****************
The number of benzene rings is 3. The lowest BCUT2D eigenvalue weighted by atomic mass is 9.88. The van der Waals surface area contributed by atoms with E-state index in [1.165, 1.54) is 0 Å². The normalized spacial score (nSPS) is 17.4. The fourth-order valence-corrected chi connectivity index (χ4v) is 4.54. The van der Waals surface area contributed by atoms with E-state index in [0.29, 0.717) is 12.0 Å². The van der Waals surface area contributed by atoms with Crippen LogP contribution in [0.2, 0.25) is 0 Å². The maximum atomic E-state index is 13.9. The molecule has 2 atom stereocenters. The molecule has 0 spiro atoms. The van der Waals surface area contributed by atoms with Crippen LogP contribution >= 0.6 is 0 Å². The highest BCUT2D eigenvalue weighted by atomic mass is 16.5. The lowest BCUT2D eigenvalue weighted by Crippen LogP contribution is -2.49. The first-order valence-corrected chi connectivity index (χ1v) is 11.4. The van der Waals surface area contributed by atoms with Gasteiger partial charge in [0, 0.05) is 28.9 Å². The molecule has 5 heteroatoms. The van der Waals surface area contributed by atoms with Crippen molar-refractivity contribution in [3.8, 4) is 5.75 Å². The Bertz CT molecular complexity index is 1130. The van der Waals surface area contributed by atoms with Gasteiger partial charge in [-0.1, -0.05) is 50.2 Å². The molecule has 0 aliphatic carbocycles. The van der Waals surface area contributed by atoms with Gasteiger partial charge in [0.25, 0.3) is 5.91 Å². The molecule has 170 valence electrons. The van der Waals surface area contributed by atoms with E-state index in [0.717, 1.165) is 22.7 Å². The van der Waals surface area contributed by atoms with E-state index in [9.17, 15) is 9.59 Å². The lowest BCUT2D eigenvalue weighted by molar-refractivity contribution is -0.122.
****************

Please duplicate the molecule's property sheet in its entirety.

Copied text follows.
The number of benzene rings is 3. The lowest BCUT2D eigenvalue weighted by atomic mass is 9.88. The van der Waals surface area contributed by atoms with E-state index in [1.165, 1.54) is 0 Å². The normalized spacial score (nSPS) is 17.4. The fourth-order valence-corrected chi connectivity index (χ4v) is 4.54. The van der Waals surface area contributed by atoms with E-state index in [0.29, 0.717) is 12.0 Å². The van der Waals surface area contributed by atoms with Crippen LogP contribution in [0.2, 0.25) is 0 Å². The maximum atomic E-state index is 13.9. The molecule has 2 atom stereocenters. The molecule has 0 spiro atoms. The van der Waals surface area contributed by atoms with Crippen LogP contribution >= 0.6 is 0 Å². The highest BCUT2D eigenvalue weighted by atomic mass is 16.5. The lowest BCUT2D eigenvalue weighted by Crippen LogP contribution is -2.49. The first-order valence-corrected chi connectivity index (χ1v) is 11.4. The van der Waals surface area contributed by atoms with Gasteiger partial charge in [0, 0.05) is 28.9 Å². The molecule has 5 heteroatoms. The van der Waals surface area contributed by atoms with Crippen molar-refractivity contribution in [3.8, 4) is 5.75 Å². The Bertz CT molecular complexity index is 1130. The van der Waals surface area contributed by atoms with Gasteiger partial charge in [-0.1, -0.05) is 50.2 Å². The molecule has 0 aliphatic carbocycles. The van der Waals surface area contributed by atoms with Gasteiger partial charge in [0.25, 0.3) is 5.91 Å². The molecule has 170 valence electrons. The van der Waals surface area contributed by atoms with E-state index in [0.717, 1.165) is 22.7 Å². The van der Waals surface area contributed by atoms with E-state index in [9.17, 15) is 9.59 Å². The lowest BCUT2D eigenvalue weighted by molar-refractivity contribution is -0.122.